MONTGOMERY, Ala. – Gov. Kay Ivey has awarded a $3.35 million grant to support advocacy services for abused, abandoned and neglected children in Alabama.
The grant to Alabama Court Appointed Special Advocates, or CASA Network Inc., will provide trained, caring volunteers to advocate for a child’s best interests in court proceedings. The advocates work with judges, attorneys and social workers to ensure the child receives appropriate care and support while in foster care.
“No child should ever be unsafe at home, but when those situations unfortunately occur and the child enters the foster care system, they need a caring person to advocate for their best interests,” Ivey said. “I commend the Alabama CASA Network for serving and supporting children in need.”
The advocates conduct independent, objective investigations into the life of the child and interview adults and those involved with the case. That information, along with legal, medical and psychological records, provides the means to make recommendations to the court until the child can be placed in a safe, permanent home.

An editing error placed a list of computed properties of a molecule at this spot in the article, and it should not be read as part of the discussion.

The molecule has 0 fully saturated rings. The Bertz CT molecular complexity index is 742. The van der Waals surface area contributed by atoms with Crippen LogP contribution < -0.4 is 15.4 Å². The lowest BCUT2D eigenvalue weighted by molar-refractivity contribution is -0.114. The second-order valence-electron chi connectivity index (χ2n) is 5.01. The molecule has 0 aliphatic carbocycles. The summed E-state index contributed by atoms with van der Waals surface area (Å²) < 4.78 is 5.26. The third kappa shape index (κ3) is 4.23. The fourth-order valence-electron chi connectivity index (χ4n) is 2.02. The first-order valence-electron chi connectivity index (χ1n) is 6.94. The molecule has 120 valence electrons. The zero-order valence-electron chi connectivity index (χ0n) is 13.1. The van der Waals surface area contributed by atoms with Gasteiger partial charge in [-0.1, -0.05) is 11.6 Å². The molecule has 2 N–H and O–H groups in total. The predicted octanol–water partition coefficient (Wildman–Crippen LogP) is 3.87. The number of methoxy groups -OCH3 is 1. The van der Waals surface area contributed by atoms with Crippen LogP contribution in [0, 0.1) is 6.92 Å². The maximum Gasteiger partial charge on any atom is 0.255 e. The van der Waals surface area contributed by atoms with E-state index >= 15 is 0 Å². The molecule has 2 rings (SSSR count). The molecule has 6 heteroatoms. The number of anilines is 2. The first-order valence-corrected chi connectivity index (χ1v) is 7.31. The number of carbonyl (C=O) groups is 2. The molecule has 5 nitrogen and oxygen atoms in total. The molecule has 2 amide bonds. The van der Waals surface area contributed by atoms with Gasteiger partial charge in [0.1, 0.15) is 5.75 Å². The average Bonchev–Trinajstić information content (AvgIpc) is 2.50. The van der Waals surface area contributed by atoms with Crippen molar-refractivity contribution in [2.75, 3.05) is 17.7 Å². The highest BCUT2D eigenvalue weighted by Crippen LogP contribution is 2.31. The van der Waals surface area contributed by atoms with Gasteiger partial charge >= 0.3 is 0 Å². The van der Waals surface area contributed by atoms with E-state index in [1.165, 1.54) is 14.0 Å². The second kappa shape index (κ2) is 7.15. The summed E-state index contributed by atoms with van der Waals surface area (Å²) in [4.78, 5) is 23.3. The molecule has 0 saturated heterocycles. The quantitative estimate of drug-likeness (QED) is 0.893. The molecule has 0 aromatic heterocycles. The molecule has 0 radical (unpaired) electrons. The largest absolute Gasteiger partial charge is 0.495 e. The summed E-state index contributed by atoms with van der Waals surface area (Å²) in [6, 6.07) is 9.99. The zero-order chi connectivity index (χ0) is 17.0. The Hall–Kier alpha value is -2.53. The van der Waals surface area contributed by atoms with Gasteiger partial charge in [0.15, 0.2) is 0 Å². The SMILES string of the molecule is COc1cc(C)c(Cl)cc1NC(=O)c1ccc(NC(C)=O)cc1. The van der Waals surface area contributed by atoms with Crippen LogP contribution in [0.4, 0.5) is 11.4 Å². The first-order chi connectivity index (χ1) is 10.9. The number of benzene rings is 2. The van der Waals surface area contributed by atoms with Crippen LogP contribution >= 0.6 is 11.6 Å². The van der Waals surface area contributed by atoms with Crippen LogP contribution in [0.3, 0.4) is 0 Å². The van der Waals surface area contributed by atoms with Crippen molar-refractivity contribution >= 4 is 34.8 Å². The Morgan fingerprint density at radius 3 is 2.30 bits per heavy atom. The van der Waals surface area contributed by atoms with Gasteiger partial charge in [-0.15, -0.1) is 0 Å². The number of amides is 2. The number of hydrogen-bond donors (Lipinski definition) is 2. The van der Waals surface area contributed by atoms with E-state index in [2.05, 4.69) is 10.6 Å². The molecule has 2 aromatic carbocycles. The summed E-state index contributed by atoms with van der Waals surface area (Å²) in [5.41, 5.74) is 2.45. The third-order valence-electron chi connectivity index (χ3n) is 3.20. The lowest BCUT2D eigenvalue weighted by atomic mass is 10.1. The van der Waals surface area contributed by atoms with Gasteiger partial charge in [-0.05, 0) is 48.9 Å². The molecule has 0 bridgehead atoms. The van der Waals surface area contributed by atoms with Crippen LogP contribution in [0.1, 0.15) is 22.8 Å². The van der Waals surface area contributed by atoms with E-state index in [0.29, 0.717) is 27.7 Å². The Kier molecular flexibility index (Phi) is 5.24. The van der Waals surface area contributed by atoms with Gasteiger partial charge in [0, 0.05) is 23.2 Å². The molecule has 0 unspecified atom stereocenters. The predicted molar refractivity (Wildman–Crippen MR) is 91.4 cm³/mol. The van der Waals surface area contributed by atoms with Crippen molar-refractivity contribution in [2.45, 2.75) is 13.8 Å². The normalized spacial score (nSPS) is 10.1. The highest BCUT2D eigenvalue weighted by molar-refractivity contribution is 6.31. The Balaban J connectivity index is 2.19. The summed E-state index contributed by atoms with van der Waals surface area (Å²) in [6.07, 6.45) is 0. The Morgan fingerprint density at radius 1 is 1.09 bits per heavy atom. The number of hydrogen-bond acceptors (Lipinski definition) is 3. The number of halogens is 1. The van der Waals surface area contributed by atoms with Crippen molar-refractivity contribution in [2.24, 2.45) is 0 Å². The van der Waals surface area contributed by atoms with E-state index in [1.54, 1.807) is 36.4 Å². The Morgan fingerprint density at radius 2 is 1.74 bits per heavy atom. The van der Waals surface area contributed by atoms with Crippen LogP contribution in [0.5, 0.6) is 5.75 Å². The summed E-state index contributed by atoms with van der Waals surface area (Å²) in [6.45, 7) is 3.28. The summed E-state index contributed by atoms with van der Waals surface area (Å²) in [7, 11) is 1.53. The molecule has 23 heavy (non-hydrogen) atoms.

The nonprofit organization serves 34 counties: Autauga, Baldwin, Calhoun, Chambers, Chilton, Coffee, Colbert, Cullman, Dale, Dallas, DeKalb, Elmore, Escambia, Etowah, Geneva, Henry, Houston, Jackson, Jefferson, Lauderdale, Lee, Limestone, Madison, Marshall, Mobile, Montgomery, Morgan, Randolph, Russell, St. Clair, Talladega, Tallapoosa, Tuscaloosa and Walker.
The Alabama Department of Economic and Community Affairs is administering the grant from funds made available by the U.S. Department of Justice.
“ADECA joins Gov. Ivey in commending the Alabama CASA Network and supporting their efforts to ensure that children receive advocacy and other important support services during very difficult circumstances,” ADECA Director Kenneth Boswell said.
Along with grants, many nonprofit agencies rely on private donations to ensure that their services remain readily available throughout the year.